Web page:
As a former US-based teacher, I can honestly say I don't know a thing about teaching in Canada. But with that caveat...
The good thing is that here in the US (and I'm assuming Canada is the same) there are a lot
of alternative forms of education. After burning out on public school teaching (too bureaucratic and regimented IMO) and as my MS worsened, I did a number of alternative school settings -- and loved it. Everything from teaching GED classes for high school dropouts (fun as hell with motivated students) to teaching people forced to take classes because they were involved in the US' massive
So my suggestion would be to seek out alternative, out-of-the-box types of teaching situations.
My daughter, against my advice :), also went into teaching and was quite successful. But she's now taking some time off to focus on her own kids. She's been thrilled at doing some tutoring and teaching in-service classes for other teachers (anyone outside the district are often considered "experts" just because they're new/different and can offer different perspectives).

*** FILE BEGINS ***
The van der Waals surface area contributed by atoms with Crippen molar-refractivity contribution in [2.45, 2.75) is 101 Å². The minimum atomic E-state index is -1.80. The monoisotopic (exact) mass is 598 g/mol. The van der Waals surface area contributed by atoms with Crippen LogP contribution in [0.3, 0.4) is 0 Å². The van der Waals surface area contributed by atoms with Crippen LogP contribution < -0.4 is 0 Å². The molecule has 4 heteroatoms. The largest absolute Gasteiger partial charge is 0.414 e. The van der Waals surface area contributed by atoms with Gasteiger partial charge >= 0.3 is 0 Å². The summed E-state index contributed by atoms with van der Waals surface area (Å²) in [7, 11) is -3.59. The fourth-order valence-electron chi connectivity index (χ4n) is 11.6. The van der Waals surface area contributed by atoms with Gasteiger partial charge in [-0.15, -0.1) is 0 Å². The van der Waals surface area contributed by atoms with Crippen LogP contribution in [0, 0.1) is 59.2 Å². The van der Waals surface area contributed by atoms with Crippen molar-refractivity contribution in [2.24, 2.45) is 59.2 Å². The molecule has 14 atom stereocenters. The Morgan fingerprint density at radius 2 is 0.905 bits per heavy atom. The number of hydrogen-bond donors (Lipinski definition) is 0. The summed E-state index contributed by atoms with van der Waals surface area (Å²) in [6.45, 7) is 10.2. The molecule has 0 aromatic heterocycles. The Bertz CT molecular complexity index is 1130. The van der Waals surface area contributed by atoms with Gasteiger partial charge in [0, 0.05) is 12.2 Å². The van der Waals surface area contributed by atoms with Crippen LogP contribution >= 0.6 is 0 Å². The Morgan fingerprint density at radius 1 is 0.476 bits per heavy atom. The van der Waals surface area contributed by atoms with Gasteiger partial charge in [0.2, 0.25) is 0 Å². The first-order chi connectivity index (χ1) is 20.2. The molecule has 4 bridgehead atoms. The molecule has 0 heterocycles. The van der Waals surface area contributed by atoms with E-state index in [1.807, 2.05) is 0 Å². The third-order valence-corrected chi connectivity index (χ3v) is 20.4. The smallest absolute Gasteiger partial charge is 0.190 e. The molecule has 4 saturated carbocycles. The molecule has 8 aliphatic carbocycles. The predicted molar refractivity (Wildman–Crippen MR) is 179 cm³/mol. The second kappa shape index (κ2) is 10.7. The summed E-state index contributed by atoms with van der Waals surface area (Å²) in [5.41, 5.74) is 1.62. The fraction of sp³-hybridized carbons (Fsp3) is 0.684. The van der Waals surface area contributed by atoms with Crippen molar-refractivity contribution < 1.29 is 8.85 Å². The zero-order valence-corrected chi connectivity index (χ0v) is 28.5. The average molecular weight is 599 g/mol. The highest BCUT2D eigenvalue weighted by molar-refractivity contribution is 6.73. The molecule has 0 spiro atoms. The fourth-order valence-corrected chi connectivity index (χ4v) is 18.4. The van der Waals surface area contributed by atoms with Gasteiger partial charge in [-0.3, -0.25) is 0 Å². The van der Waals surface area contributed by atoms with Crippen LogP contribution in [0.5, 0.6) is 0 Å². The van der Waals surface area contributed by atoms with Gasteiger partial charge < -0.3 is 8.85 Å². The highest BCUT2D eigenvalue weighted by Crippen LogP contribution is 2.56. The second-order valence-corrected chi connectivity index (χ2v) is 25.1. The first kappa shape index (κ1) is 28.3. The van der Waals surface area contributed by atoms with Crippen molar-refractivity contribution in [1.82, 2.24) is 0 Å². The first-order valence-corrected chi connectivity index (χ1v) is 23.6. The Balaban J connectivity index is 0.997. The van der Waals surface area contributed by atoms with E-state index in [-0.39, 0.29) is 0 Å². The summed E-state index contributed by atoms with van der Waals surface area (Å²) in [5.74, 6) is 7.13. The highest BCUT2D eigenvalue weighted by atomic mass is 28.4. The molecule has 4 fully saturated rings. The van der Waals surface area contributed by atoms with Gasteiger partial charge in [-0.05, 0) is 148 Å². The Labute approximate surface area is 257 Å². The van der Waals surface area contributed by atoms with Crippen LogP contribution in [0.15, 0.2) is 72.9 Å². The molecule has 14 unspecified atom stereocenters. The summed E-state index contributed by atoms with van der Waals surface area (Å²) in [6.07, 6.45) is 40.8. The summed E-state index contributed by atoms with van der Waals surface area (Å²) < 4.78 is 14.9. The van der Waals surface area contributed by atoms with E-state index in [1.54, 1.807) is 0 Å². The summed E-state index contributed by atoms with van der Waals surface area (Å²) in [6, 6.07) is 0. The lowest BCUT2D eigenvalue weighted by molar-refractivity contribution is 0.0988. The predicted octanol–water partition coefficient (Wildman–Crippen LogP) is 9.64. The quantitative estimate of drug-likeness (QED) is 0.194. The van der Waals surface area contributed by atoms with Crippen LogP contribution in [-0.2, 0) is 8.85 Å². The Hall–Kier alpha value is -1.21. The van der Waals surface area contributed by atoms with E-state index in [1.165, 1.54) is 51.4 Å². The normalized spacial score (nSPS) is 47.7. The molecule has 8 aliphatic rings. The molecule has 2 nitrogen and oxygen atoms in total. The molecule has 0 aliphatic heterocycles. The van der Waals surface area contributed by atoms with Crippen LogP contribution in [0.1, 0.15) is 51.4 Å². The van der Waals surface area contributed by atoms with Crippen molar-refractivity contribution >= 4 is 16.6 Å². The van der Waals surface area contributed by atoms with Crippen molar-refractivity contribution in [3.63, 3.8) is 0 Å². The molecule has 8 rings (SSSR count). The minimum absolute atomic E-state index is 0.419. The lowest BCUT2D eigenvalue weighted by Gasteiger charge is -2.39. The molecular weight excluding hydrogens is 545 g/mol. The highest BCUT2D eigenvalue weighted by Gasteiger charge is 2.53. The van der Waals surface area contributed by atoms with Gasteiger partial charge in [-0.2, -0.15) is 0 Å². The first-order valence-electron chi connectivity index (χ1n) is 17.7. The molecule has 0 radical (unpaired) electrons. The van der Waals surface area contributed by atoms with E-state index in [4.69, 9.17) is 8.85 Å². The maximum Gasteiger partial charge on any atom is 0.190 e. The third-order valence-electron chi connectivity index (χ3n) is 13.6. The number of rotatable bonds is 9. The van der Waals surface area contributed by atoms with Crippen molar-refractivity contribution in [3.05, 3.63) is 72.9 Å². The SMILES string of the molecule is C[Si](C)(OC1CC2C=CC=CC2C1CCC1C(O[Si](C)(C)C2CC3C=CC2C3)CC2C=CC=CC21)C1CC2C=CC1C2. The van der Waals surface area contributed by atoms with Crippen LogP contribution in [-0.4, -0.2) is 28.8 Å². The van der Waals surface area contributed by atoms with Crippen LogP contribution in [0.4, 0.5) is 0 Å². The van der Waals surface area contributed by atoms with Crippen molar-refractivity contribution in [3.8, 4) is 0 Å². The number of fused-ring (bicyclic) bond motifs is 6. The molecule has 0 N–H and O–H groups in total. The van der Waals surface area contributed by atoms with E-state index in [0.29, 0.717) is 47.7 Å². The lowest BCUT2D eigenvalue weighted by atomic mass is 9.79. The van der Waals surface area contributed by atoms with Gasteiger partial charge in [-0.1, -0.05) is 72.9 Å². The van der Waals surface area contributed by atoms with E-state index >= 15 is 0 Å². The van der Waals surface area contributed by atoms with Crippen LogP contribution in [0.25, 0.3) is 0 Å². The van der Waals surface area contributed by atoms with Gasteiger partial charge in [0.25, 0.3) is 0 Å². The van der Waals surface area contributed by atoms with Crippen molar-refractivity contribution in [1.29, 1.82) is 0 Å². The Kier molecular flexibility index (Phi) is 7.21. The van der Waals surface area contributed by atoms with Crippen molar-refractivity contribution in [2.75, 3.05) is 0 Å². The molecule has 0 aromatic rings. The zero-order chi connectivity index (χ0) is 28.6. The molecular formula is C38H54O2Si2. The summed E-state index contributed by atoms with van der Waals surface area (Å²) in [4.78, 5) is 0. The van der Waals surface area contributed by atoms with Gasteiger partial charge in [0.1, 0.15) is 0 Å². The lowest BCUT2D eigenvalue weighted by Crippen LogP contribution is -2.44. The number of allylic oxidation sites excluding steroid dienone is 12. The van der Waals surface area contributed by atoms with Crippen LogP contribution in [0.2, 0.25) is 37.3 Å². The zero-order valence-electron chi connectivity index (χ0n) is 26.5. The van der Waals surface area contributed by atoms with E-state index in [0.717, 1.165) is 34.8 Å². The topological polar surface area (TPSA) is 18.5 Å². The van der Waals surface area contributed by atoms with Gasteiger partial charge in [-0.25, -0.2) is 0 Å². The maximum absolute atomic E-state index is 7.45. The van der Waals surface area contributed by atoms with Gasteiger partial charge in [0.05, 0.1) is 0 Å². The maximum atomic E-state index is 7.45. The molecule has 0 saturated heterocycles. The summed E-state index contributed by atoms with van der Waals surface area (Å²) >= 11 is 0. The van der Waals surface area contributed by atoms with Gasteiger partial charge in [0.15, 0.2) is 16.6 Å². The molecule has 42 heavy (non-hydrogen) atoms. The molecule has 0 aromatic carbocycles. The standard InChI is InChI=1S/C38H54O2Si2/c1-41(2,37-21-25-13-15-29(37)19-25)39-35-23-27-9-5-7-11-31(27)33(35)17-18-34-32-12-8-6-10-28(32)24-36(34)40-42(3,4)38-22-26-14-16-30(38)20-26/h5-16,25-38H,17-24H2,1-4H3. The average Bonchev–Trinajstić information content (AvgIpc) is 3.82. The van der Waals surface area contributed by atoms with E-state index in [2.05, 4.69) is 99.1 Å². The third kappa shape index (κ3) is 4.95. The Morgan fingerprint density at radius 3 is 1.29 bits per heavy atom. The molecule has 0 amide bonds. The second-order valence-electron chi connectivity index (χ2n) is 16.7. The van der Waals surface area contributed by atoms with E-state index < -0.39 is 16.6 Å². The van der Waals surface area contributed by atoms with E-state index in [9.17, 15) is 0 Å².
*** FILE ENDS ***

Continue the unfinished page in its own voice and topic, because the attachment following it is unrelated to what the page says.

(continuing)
In short, think outside of the box -- education is a very wide field.
I use a cane right now but I would be too embarrassed/ashamed to use it ya school.
There often comes a time with MS that you can't "hide" your symptoms. You may have hit that point. (I've definitely hit that point.)
If so, I say "screw it." You have a legitimate disability. There's no sense or point in being ashamed about it -- it is what it is. For that I can only suggest it's time to change your thinking.
Changing thinking -- hey, you're a teacher, that should be easy!